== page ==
I was recently invited to deliver a presentation at a workshop in Katutura, organised by the NBC Otjiherero radio service titled, “Is livestock farming in communal areas stagnating?”
This particular training was broadcasted live on radio where farmers asked questions.
The challenge for me was to use more acceptable words and phrases to the entire listenership.
Mind you, radio is the most used tool of communication, more so in rural areas. And it’s always scary knowing that my grannies and my in-laws listen attentively to every word I speak.
Imagine saying words like ‘vagina’ and ‘penis’ that we take as normal day-to-day words in veterinary language, without offending anyone!
Oh my, it is tough! You have to try smoothening things up a bit and rather use phrases than just single words.
For example, for the ‘anus’ or ‘rectum’, you just say “the feces organs”, otherwise, the audience will exclaim; that’s if they don’t stand up and just leave.
Another challenge is to keep farmers to one topic. During the training, everyone had their own issues and queries and just wanted to squeeze them in all at ones.
Seriously, it can be daunting to try and control the question sessions, for them not to bombard you with missiles of questions before you complete one topic.
One asked about how to treat an abscess while the other’s concern was about Pasteurella... and then you wonder how to proceed!
One thing I always do whenever I go for animal health trainings in the villages is ask them what they wish to know from me or what they wish to discuss.
Farming issues can be quite different in different areas and what’s pertinent in one is not necessarily relevant to the other.
The best way to go about any training session is preparation. Preparation! The trick is to have as many visuals as possible.
They say, “tell someone something and they will remember 30% but show them something and they will remember at least 70%”.
Thus, show them different medicines, disease pamphlets and posters and they will have a better picture than preaching to them.
In the village, I usually ask to slaughter a goat or sheep systematically whilst teaching practically what to look out for; disease signs and how to treat a sick animal (then we braai the meat after, of course).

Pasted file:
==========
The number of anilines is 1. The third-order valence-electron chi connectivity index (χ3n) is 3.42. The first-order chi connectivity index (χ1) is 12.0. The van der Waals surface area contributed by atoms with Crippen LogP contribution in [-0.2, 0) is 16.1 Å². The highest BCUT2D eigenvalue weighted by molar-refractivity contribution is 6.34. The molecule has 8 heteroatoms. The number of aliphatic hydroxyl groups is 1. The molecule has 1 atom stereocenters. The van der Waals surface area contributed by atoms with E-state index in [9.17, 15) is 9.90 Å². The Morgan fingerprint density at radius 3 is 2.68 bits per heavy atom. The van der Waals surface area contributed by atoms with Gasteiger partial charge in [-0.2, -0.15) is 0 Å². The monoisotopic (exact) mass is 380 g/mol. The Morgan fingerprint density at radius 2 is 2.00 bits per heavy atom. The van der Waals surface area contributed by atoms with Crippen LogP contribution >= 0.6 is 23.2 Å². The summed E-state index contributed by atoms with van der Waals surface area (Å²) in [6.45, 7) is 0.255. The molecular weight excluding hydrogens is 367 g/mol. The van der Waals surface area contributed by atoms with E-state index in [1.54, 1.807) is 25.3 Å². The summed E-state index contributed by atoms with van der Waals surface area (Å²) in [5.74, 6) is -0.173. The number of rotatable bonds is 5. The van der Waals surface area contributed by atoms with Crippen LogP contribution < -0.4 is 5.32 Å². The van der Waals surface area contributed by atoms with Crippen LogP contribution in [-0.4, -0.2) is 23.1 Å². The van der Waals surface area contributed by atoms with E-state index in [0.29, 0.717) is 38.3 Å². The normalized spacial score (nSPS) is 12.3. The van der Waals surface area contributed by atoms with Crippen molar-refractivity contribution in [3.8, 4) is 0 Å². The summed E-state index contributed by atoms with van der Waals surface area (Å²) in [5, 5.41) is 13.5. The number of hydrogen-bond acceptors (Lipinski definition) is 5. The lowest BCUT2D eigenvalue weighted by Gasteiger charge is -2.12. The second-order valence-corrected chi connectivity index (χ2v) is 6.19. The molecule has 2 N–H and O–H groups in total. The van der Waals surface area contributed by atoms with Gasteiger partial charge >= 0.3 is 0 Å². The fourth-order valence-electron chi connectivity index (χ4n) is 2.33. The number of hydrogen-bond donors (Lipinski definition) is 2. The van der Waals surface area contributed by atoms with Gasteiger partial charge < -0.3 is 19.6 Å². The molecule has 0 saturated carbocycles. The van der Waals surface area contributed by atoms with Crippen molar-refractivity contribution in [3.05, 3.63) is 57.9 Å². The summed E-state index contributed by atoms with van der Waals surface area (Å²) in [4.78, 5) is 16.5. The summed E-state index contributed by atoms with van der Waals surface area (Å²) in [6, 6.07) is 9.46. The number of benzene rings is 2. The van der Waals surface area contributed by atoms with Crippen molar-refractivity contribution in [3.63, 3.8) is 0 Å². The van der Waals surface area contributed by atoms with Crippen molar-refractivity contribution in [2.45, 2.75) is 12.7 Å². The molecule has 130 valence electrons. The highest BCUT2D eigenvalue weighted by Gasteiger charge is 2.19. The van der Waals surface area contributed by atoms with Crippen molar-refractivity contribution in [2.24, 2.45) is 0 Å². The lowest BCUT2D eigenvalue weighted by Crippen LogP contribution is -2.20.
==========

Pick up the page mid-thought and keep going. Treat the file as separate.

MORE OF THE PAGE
And farmers bring as many diseased animals as possible and we work on them. At least the people will be relaxing outside, making jokes and enjoying the training.
Another aspect to consider when intending to achieve good results during trainings is keeping your farmers comfortable with not just the style of teaching but they should also be at ease around you.
At times, the farmers become apprehensive by this “educated” person coming to teach them.
What they don’t realise is that most trainers are at first just as intimidated by an expectant audience and we actually learn a lot of tricks from farmers themselves as well.
I was once at a village training in Ongongoro in Otjituuo areas where farmers were anxious about “what is the doctor going to eat? Where is she going to sleep?” kind of scenarios.
It became fun when they realised later on that their fears were unfounded as I was just as comfortable in the village as they were.
I’m “The Village Vet” mos. (And of course you can’t come there with your high heels and short skirt. The best is to dress like a farmer or wear what I love the most; my green veterinary overall and my cowboy hat).
One thing that stands out of these trainings is that our farmers are usually hungry for information and wish to improve their livestock productivity.
Long are the days when our village farming was mostly traditional. Nowadays, livestock is rather treated as a business, than keeping livestock only for prestige and traditional rituals.
I urge our farmers to attend as many farming trainings as possible. Knowledge is power, mos.
Our farmers associations and co-operatives should prioritise animal health trainings on their annual calendars and seek experts in various farming fields. And yes, the season is here for the annual regional agricultural shows.
Get ready and be part of them, learn best farming practices.
Watch and learn from the experts in all kinds of livestock husbandry. And share with your neighbours what you have learnt.
This is imperative for farming not to go backwards or stagnate but rather flourish to especially reduce poverty in our villages.